I guess I'm a bit picky here.
If your church has a greeter ministry, it's already ahead of most churches. I should just be grateful you have such a ministry.
But you do want it to improve, right?
Greeter ministries, like any other ministries, can get in a rut. And since we are about to greet a new year, let's have an honest conversation about how to begin a new year with some improvements in your greeter ministry.
Here are the five most common greeter ministry mistakes. The good news is they are all easily correctable.
1. Greeters who only converse with people they know. Sure, they will give a perfunctory "hello" to those they see, but many only have conversations with those they know. Sometimes greeters spend most of their time talking to one another. A great greeter strikes up a conversation with someone he or she does not know.
2. Failure to have greeters in the worship center before services begin. This issue is commonplace. What happens when guests arrive to attend services? They usually go sit down and wait for the services to begin. With no one speaking to them. With no one seated by them. I will expand on this issue in an upcoming post.
3. Combining the greeter function with the person who hands out bulletins/worship folders. Greeters just have to be free to greet! They can't greet and converse if they are busy handing out a bulletin to each passerby.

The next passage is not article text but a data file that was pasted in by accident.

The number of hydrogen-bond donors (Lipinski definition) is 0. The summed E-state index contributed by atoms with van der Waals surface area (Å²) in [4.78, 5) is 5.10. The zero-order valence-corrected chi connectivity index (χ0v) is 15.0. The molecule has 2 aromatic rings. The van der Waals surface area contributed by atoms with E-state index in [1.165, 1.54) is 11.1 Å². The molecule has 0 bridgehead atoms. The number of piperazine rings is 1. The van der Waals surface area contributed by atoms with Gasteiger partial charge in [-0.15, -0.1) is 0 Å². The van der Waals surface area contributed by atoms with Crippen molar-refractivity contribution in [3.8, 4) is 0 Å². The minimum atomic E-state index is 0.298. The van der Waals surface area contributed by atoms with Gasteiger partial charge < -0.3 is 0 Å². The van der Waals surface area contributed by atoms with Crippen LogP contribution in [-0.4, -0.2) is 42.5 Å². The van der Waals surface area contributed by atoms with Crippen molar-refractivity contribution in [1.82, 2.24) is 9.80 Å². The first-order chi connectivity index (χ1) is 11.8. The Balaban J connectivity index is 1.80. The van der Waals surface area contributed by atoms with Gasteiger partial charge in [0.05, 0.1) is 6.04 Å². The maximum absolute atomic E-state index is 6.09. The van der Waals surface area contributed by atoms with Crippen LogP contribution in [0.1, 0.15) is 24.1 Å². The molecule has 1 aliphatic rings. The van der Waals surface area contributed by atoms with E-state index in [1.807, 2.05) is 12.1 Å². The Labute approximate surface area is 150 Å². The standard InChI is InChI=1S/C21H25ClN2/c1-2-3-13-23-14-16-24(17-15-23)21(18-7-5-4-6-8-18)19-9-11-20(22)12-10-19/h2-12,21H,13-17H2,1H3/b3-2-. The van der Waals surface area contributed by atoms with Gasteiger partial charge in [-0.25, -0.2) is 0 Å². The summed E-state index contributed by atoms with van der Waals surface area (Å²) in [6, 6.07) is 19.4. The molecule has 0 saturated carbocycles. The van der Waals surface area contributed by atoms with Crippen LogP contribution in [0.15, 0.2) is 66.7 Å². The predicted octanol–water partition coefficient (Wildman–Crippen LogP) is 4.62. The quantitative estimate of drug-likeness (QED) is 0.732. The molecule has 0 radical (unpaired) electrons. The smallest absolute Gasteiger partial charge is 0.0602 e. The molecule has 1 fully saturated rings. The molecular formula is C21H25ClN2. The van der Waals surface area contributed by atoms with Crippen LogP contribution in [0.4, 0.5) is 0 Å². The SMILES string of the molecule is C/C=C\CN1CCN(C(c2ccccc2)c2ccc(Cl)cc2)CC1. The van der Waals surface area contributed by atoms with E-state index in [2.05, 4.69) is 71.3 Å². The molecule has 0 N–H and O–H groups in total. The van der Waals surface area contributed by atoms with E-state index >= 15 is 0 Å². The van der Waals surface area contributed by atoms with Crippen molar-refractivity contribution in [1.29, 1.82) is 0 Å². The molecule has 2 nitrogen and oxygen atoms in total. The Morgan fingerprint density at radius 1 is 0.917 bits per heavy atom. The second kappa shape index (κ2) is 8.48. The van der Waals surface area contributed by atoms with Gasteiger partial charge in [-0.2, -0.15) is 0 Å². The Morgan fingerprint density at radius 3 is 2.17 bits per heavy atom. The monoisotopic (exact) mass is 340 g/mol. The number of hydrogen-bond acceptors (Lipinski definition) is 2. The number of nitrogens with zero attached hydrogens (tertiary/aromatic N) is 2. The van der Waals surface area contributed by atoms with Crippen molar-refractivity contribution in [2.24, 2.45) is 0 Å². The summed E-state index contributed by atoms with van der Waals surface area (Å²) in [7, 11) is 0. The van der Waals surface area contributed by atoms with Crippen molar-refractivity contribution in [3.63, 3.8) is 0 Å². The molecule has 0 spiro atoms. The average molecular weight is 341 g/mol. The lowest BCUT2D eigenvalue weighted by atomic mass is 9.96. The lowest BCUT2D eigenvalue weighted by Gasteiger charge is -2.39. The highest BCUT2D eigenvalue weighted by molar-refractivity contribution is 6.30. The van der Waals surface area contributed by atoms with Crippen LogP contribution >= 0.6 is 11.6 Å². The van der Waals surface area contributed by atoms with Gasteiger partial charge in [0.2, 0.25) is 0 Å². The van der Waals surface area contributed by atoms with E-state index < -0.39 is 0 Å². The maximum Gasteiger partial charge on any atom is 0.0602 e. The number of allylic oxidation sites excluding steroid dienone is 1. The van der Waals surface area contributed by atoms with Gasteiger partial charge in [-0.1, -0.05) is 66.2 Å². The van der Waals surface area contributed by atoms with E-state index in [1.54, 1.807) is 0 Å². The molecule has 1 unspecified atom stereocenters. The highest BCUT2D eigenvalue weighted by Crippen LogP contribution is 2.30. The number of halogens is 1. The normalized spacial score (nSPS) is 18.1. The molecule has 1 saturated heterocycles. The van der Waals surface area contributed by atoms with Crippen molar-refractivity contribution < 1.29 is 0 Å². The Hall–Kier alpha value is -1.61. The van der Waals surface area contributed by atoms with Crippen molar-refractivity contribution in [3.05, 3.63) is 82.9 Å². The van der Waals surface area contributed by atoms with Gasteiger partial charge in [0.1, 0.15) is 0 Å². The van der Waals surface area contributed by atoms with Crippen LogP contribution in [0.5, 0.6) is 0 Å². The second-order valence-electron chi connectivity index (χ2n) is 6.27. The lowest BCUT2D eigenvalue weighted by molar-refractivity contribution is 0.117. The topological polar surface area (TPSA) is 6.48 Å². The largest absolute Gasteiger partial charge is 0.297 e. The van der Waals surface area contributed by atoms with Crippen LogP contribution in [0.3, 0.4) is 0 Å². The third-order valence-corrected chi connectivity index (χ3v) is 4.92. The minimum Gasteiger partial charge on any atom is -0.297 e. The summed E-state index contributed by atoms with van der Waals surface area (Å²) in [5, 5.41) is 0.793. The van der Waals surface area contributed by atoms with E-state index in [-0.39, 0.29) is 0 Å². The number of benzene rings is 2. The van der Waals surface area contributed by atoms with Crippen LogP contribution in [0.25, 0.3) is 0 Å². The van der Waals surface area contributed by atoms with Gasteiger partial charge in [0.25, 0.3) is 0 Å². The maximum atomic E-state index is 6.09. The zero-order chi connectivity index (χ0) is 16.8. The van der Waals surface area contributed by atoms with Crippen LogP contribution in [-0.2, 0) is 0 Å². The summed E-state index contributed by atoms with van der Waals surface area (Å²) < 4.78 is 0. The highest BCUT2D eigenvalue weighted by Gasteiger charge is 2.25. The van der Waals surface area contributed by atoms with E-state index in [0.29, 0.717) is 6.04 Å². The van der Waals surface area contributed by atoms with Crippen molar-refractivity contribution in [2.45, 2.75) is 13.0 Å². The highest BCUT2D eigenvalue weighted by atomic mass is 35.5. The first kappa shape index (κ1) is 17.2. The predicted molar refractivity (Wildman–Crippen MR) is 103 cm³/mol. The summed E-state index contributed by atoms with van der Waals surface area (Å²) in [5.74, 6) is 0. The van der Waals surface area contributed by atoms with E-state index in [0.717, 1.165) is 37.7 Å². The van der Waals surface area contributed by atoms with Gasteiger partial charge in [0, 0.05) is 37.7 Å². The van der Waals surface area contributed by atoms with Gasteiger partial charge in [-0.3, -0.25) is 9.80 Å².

4. Greeters who fail to introduce themselves. It's not a true greeting unless the greeter takes time to introduce himself or herself to a number of people. But what if the person receiving the greeting is a long-term member? You know, I've never known members to get mad because someone is making an effort to get to know them better.
5. Failure to have greeters in place after the services have begun. Guests will be late. They may never have been to your church before. They may have had problems getting the kids ready. They may have underestimated the travel time. Sometimes we have asked "secret guests" to be 10 minutes late to a service intentionally. Nearly three-fourths of the time, there is absolutely no one there to greet them for their late arrival.
Yes, greeters can make a big difference in how guests perceive your church. I am grateful many of your churches have greeters. I am even more grateful when you strive for excellence with these ambassadors of hospitality.
Originally posted at thomrainer.com.